Because the treatment of symptoms, side effects, and adverse events associated with immunotherapies can differ greatly from the standard of care, the American Society of Clinical Oncology (ASCO) and National Comprehensive Cancer Network (NCCN)—along with experts from ONS staff and membership—collaborated to develop guidelines to inform clinicians about managing immune-related adverse events associated with checkpoint inhibitor therapy.
Checkpoint inhibitors carry unique side-effect profiles, and healthcare providers must be equipped with the latest information to provide safe, timely care for their patients. ONS member Kelly Brassil, PhD, RN, AOCNS®, ACNS-BC, director of nursing programs at the University of Texas M.D. Anderson Cancer Center, along with ONS’s Pamela Ginex, EdD, MPH, RN, OCN®, senior manager of evidence-based practice and inquiry, were selected to serve on the expert panel for developing the ASCO/NCCN checkpoint inhibitor guidelines.
“In our capacity, we each served on writing teams, mine focusing on developing content related to dermatologic toxicities,” Brassil says. “We reviewed and provided feedback and edits on the larger guideline document, and we coauthored the section on patient and clinician communication.”
Providing Crucial Information for Oncology Nurses
Brassil notes the importance of understanding best practices for managing checkpoint inhibitor adverse events. The guidelines offer in-depth information to inform nursing practice.
“The guidelines focus on the clinical management of toxicities, including when to hold or discontinue treatment, along with the recommended management for toxicities by system,” Brassil notes “But it’s more than just informational for nurses—it highlights the types of toxicities to be aware of, the presenting symptoms to assess for, the grading of these toxicities, and, ultimately, the management guidelines. Being aware of and understanding the guidelines are pivotal to our ability to partner with patients and providers to ensure the early identification and management of these toxicities.”
Brassil says that she hopes the new guidelines serve as a guidepost for oncology nurses and other providers to educate themselves on the treatment of immune-related toxicities associated with checkpoint inhibitors.
Addressing the Growing Need for Checkpoint Inhibitor Management
As the U.S. Food and Drug Administration continues to approve immunotherapy treatments for new indications, providers will have to stay up to date on the latest information. Checkpoint inhibitors are being used more frequently for many treatment protocols.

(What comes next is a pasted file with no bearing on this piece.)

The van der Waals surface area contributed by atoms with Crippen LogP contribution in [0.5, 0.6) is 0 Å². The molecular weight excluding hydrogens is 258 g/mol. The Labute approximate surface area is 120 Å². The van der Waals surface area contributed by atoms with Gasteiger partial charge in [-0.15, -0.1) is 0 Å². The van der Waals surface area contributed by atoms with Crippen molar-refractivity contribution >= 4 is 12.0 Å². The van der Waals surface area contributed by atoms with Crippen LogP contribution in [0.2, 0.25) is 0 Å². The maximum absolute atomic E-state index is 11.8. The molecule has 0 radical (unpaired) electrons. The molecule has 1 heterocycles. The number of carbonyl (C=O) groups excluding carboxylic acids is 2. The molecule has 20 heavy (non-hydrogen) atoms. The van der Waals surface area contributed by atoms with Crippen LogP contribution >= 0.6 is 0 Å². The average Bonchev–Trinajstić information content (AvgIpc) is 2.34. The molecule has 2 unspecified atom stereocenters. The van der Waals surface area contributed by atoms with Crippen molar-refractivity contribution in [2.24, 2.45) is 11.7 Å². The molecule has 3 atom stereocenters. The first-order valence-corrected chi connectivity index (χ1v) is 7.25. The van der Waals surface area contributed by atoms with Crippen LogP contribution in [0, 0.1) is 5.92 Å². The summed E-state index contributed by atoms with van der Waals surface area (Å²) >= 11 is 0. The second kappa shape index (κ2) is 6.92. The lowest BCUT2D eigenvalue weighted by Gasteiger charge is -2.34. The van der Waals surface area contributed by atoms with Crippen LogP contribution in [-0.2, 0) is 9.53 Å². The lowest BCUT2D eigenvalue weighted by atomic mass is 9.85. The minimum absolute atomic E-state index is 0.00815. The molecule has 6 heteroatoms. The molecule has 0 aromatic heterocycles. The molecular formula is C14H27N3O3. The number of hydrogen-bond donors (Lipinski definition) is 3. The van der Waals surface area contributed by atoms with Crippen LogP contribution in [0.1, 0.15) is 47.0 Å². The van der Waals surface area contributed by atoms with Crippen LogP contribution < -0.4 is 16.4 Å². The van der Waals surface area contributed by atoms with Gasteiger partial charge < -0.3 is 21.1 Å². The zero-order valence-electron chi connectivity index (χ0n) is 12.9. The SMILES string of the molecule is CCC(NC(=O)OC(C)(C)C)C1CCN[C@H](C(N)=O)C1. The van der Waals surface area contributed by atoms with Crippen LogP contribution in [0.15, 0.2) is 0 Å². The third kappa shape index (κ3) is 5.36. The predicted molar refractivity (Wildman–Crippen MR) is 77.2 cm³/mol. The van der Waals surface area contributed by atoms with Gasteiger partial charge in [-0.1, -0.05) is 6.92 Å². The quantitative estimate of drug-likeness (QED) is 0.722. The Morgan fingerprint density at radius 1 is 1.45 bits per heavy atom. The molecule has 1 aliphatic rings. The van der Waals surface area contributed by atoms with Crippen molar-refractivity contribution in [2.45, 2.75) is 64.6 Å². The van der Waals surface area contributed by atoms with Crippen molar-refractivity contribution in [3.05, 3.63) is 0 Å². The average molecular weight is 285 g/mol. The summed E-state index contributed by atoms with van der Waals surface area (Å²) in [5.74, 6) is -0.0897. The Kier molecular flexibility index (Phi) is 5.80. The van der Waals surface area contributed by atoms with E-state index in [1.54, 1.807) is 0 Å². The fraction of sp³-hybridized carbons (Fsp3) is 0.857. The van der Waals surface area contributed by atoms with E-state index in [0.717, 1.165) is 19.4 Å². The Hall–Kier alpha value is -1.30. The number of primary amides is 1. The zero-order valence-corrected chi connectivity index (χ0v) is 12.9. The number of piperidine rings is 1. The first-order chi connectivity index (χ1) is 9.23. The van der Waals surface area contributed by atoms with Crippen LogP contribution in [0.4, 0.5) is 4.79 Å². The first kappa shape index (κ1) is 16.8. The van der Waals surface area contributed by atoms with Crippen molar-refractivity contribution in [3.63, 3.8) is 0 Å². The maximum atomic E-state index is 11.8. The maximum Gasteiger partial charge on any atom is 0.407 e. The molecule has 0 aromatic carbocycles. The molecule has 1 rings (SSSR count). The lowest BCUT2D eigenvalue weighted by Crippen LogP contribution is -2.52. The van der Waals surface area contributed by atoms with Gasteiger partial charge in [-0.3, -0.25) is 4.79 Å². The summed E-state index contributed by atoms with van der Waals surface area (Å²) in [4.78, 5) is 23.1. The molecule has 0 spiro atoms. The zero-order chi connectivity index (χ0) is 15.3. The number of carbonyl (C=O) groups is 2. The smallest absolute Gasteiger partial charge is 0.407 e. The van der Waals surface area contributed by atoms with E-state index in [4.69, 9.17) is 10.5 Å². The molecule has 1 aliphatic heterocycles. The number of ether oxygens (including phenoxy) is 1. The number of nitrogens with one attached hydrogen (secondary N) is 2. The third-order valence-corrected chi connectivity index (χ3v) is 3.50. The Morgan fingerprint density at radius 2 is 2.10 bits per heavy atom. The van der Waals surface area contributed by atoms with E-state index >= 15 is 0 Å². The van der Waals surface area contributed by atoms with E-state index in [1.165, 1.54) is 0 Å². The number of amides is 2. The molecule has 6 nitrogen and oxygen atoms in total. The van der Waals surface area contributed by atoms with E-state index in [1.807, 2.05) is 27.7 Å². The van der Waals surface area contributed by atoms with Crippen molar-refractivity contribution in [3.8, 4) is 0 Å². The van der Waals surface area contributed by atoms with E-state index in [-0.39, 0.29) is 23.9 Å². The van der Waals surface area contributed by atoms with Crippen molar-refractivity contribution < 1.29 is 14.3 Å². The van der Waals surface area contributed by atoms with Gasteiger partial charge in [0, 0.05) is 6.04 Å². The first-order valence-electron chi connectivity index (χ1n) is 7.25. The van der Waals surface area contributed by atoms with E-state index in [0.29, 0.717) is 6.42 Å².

“Immunotherapy approaches are continually emerging in the context of both research studies and clinical care,” Brassil says. “And checkpoint inhibitors, such as nivolumab and pembrolizumab, are increasingly becoming standard of care for an expanding diversity of indications. As research has continued to evaluate and establish new indications—including disease types to which the agents can be applied and the combination of agents to exponentiate a therapeutic effect—the toxicities unique to the agents, both alone or in combination, needed to be addressed.”
Checkpoint Inhibitor Resources for Oncology Nurses
In coordination with new guidelines’ release, ONS developed resources to support oncology nurses and their patients as they navigate checkpoint inhibitor therapy treatments.
“We were very happy to be involved in the resources section of the guidelines, because that’s often what directly impacts the patients, “Ginex says. “One crucial resource ONS contributed was an immunotherapy wallet card that patients can carry with them. On the wallet card, patients can include what their treatment was, when they received it, and more details about their specific treatments. The wallet card is so important, because we’re always concerned about continuity of care. When patients go to different providers, they may not remember the details of their immunotherapy.”
The ONS wallet card was designed to provide patients with an easy-to-complete, on-hand reference to share with their various healthcare providers to inform them of ongoing immunotherapy treatments. ONS also produced two infographics for nurses and their patients, outlining the how checkpoint inhibitors function and the important education information patients should know about checkpoint inhibitors.
Advocating for the Expert Perspective of Oncology Nursing
Brassil and Ginex acknowledge ONS’s role in identifying the need for a nursing perspective and ensuring that nurses had a seat at the table.
“ONS plays a big role in advocating for the inclusion of nurses in initiatives like the ASCO/NCCN guidelines,” Brassil says. “Their efforts to promote the nursing voice in immunotherapy care and to be in front of developing and providing resources in this field are instrumental to ensuring that nurses practice with the most current evidence to support safe and effective patient care.”
With new and emerging information of immunotherapy treatments, Brassil says that oncology nurses need to use national organizations, like ONS, to stay current on best practices for immunotherapy treatments and cancer care.